American presidential politics are crazy enough without having other countries getting involved. Despite a mixed track record where foreign endorsements have little to no effect on election outcomes, overseas observers do their best to be political kingmakers in the United States.
Donald Trump is the latest target of an active collection of citizens and leaders from abroad. He is the nonpolitician many Europeans love to hate and some Middle Easterners hate to love.
From an endorsement by Russian President Vladimir Putin to a popular petition for banishment from Britain, the Republican polling phenom is the subject of praise and pillory from foreigners.
His contested role in Islamic State recruiting and Mexican deportation plans make him the ideal candidate for overseas institutions and individuals who profit by vilifying caricatured, self-aggrandizing Americans.
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But can a foreign nation’s political pariah become America’s president? Can another country’s population or leadership have a direct effect on U.S. politics? There is no simple answer.
In the 2012 U.S. presidential election, Benjamin Netanyahu supported his former Boston Consulting Group colleague, Mitt Romney, over incumbent President Barack Obama. This outright support for Romney did not seem to have much effect on the outcome, but it did and does raise the question of when a foreign political intervention can help or hurt an American candidate.
In 2008, foreign leaders tripped over themselves to endorse the man who would become the first African-American president. Prime ministers and presidents from nations including Sweden, the United Kingdom and Nicaragua expressed their preference for the Illinois senator over the one from Arizona.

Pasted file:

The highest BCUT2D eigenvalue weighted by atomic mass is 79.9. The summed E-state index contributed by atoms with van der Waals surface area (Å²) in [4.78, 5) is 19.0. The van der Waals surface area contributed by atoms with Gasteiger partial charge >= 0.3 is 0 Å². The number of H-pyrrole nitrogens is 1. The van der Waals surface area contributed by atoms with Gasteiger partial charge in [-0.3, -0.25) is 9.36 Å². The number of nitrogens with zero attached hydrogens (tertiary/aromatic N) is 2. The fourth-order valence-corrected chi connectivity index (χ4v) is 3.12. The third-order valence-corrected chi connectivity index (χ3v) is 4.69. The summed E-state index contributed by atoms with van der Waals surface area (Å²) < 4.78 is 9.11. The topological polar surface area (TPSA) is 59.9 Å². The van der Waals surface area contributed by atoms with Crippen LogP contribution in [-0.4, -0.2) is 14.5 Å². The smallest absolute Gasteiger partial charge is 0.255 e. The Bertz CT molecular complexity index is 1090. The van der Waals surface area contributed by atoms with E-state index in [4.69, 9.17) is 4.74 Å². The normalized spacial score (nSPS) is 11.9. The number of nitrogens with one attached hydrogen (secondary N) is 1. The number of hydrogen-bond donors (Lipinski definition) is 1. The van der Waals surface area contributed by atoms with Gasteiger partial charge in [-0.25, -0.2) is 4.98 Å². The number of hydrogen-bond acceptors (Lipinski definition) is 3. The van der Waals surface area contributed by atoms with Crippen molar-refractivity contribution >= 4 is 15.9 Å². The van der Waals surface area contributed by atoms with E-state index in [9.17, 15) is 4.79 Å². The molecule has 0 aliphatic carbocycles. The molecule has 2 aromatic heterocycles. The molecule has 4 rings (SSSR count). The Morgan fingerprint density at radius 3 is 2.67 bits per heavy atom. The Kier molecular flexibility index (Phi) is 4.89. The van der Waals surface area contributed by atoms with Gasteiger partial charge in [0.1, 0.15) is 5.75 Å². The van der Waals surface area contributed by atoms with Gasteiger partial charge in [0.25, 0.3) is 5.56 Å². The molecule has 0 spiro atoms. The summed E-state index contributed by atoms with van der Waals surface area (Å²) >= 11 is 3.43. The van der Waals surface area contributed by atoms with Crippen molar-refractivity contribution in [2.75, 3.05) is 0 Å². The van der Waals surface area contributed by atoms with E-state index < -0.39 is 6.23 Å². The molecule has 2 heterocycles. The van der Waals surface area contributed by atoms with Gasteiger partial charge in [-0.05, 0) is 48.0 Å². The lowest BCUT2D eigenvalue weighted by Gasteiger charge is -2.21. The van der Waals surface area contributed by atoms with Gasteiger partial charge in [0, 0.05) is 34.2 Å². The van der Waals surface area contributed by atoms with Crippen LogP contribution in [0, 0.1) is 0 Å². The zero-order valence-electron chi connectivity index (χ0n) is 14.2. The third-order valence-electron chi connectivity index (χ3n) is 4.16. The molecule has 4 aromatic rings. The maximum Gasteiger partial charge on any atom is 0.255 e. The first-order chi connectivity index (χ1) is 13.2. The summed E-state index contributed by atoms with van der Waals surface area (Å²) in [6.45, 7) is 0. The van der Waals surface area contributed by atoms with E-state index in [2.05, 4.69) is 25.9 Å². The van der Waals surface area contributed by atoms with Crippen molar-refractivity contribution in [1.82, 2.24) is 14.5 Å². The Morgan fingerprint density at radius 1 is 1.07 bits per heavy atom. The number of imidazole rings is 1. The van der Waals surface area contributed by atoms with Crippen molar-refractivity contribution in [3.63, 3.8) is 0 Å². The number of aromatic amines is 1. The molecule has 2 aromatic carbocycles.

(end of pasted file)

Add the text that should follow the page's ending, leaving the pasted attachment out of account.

The John McCain camp fought back, arguing that Obama’s foreign support was cause to reject him at home. The Republican National Committee targeted robo-calls to Florida voters, telling them any friend of Nicaragua’s Daniel Ortega was no friend of the United States. The results were clear: Obama won Florida. Twice.
Some political science studies show that transnational celebrity endorsements can make an electoral difference, in particular with younger voters. Popular musicians and actors also seem to have an effect in politics, particularly in policy and for supporting humanitarian interventions.
Foreign leaders do not fall into the celebrity category and their endorsements should be seen as a hedge on their part, betting they can gain early favor with a future president.
Everything seems different this cycle. The smart money says Trump cannot win. And yet Putin already has expressed cynical and calculated support for The Donald. By supporting Trump, Putin is making less of a bet and taking more of a dig at the current U.S. political leadership, while trying to confuse further an already addled electoral process.
Trump will be tested soon enough in Iowa and New Hampshire. In the meantime, sincere foreign leaders will keep their powder dry until the general election, or until they detect a clear victor.
That does not mean that foreigners will give up trying to influence American politics. The British Parliament is scheduled to debate Trump’s fitness for entry into the U.K.
There is a risk, however, that any foreign anger or organized opposition could cause a domestic backlash, helping any American under attack. If Trump attempted a Berlin rally today the way that Obama had in the 2008 campaign, would a foreign populace rally around or riot against the American? And would that help or hurt his electoral chances? In this election cycle, all bets are off.
Foreigners can neither vote nor invest in American elections. Regardless, they know they have a stake in the outcome, and will not quietly sit this one out. Bet on that.
Markos Kounalakis is a research fellow at Central European University and visiting fellow at the Hoover Institution. His most recent piece for The Sacramento Bee, “Russian jet downing hurts fight against Islamic State,” appeared on Dec. 13. He can be contacted at markos@ stanford.edu, @KounalakisM.